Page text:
Your body obtains glucose from the food you take in, the liver and muscles also supply your body with glucose. Blood transports the glucose to cells throughout the body. Insulin, a chemical hormone, helps the body’s cells to take in the glucose. Insulin is made by the beta cells of the pancreas and then released into the bloodstream.
If the body does not make enough insulin or the insulin does not work the way it should glucose is not able to enter the body’s cells. Instead the glucose must remain in the blood causing an increase in blood glucose level. This high blood glucose level causes pre-diabetes or diabetes.
Pre-diabetes means that blood glucose level is higher than average but not high enough for a diabetes diagnosis. Having pre-diabetic glucose levels increases risk for developing type 2 diabetes as well as heart disease and stroke. Still, if you have pre-diabetes there are many ways to reduce your risk of getting type 2 diabetes. Moderate physical activity and a healthy diet accompanied by modest weight loss can prevent type 2 diabetes and help a person with pre-diabetes to return to normal blood glucose levels.
Symptoms of diabetes include excessive thirst, frequent urination, being very hungry, feeling tired, weight loss without trying, the appearance of sores that slowly heal, having dry and itchy skin, loss of feeling or tingling in feet, and blurry eyesight. Still, some people with diabetes do not experience any of these symptoms.
Diabetes can be developed at any age. There are three main types of diabetes: type 1, type 2, and gestational diabetes.
Type 1 diabetes is also referred to as juvenile diabetes or insulin-dependent diabetes. It is usually diagnosed in children, teens, or young adults. In this type of diabetes, the beta cells of the pancreas are no longer able to produce insulin because they have been destroyed by the body’s immune system.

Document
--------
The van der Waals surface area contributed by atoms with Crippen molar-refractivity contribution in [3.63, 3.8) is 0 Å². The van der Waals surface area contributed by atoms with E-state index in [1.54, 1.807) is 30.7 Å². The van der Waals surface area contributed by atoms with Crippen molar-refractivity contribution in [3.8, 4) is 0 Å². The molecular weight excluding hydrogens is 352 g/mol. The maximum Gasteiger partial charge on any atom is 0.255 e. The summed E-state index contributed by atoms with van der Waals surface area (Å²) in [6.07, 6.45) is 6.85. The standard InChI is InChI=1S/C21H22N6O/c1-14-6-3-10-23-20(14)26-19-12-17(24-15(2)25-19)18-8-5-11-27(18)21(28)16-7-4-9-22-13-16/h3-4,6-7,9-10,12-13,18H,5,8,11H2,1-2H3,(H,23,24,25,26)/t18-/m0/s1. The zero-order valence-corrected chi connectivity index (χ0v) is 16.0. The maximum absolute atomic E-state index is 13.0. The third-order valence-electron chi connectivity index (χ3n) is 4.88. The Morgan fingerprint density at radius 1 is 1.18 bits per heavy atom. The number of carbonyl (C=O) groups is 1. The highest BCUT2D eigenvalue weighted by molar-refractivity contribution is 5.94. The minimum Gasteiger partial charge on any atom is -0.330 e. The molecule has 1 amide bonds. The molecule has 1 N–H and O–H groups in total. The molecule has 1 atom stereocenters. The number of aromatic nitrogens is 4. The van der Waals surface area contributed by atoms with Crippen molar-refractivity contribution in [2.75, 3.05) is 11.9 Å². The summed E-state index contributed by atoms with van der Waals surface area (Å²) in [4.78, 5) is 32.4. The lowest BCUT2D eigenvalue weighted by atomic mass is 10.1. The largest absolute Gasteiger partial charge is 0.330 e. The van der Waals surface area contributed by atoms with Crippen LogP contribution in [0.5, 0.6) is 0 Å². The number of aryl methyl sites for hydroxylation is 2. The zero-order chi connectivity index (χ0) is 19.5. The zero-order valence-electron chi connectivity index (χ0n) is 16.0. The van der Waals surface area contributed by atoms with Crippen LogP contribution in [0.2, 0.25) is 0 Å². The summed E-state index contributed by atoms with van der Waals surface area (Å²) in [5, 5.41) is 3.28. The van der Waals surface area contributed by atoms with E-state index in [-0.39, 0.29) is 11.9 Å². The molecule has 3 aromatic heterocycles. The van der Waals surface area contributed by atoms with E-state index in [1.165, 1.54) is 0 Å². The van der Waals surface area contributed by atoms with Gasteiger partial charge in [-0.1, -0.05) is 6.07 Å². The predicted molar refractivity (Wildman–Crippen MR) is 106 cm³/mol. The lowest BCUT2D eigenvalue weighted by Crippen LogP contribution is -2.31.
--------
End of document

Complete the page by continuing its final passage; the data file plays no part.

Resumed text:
Type 2 diabetes is also referred to as adult-onset diabetes or non insulin-dependent diabetes. It may be developed at any age, including childhood. In this type of diabetes is the result of insulin resistance, a condition in which the body’s cells do not interact properly with insulin. At first, the pancreas is able to produce more insulin to keep up with the increased demand for insulin. However, it loses the ability to make up for Glucofort the body’s cells inability to interact properly with insulin with time. The insulin is unable to help the cells take in glucose, this results in high blood glucose levels. Type 2 diabetes is the most common form of diabetes. An unhealthy weight contributed by a high calorie diet and lack of physical activity increases the risk for developing this form of diabetes.
African Americans, Hispanic Americans, American Indians, Alaska Natives, and Asian and Pacific Islanders are at especially high risk for developin Type 2 diabetes.
Gestational diabetes refers to the development of diabetes in the late stages of pregnancy. It is caused by hormones associated with pregnancy and a shortage of insulin. This form of diabetes goes away after the baby is born, but puts both the mother and child at a greater risk for developing type 2 diabetes in later life.
Diabetes is a serious disease and when it is not well controlled, it damages the eyes, kidneys, nerves, heart, gums, and teeth. Having diabetes makes one more than twice as likely as someone without diabetes to have heart disease or stroke.
It is important to keep blood glucose, blood pressure, and cholesterol under control to avoid the serious complications associated with diabetes. Taking steps to control diabetes can make a large impact in the one’s health.
Risk Factors and Prevention
Diabetes is a serious disease with no cure. Controlling blood glucose levels, blood pressure, and cholesterol can help prevent or delay complications associated with diabetes such as heart disease and stroke. Much research is being done to find ways to treat diabetes.